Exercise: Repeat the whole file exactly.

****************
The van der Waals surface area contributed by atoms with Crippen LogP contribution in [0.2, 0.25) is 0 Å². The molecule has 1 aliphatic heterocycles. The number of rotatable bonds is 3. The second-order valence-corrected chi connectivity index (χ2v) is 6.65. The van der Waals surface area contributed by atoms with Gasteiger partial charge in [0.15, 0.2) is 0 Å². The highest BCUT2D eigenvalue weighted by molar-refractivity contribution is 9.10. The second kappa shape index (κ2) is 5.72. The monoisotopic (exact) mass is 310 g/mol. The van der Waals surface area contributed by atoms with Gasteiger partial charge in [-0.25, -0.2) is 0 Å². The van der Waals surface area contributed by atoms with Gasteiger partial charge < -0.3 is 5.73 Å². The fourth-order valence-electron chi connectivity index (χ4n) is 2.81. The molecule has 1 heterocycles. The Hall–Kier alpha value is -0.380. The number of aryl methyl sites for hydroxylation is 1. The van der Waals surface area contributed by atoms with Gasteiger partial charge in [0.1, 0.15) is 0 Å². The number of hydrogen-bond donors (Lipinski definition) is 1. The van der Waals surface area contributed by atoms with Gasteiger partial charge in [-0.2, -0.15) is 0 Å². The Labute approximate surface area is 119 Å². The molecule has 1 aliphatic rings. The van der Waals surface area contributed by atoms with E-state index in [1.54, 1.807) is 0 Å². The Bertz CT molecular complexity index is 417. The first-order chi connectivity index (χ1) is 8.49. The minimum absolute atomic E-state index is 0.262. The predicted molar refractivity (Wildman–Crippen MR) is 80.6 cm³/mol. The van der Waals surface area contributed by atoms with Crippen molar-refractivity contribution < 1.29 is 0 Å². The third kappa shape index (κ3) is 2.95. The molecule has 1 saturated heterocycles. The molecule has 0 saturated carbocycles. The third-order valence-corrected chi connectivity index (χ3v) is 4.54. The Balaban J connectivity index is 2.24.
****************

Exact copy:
The van der Waals surface area contributed by atoms with Crippen LogP contribution in [0.2, 0.25) is 0 Å². The molecule has 1 aliphatic heterocycles. The number of rotatable bonds is 3. The second-order valence-corrected chi connectivity index (χ2v) is 6.65. The van der Waals surface area contributed by atoms with Gasteiger partial charge in [0.15, 0.2) is 0 Å². The highest BCUT2D eigenvalue weighted by molar-refractivity contribution is 9.10. The second kappa shape index (κ2) is 5.72. The monoisotopic (exact) mass is 310 g/mol. The van der Waals surface area contributed by atoms with Gasteiger partial charge in [-0.25, -0.2) is 0 Å². The van der Waals surface area contributed by atoms with Gasteiger partial charge < -0.3 is 5.73 Å². The fourth-order valence-electron chi connectivity index (χ4n) is 2.81. The molecule has 1 heterocycles. The Hall–Kier alpha value is -0.380. The number of aryl methyl sites for hydroxylation is 1. The van der Waals surface area contributed by atoms with Gasteiger partial charge in [0.1, 0.15) is 0 Å². The number of hydrogen-bond donors (Lipinski definition) is 1. The van der Waals surface area contributed by atoms with Gasteiger partial charge in [-0.2, -0.15) is 0 Å². The Labute approximate surface area is 119 Å². The molecule has 1 aliphatic rings. The van der Waals surface area contributed by atoms with E-state index in [1.54, 1.807) is 0 Å². The Bertz CT molecular complexity index is 417. The first-order chi connectivity index (χ1) is 8.49. The minimum absolute atomic E-state index is 0.262. The predicted molar refractivity (Wildman–Crippen MR) is 80.6 cm³/mol. The van der Waals surface area contributed by atoms with Crippen molar-refractivity contribution < 1.29 is 0 Å². The third kappa shape index (κ3) is 2.95. The molecule has 1 saturated heterocycles. The molecule has 0 saturated carbocycles. The third-order valence-corrected chi connectivity index (χ3v) is 4.54. The Balaban J connectivity index is 2.24.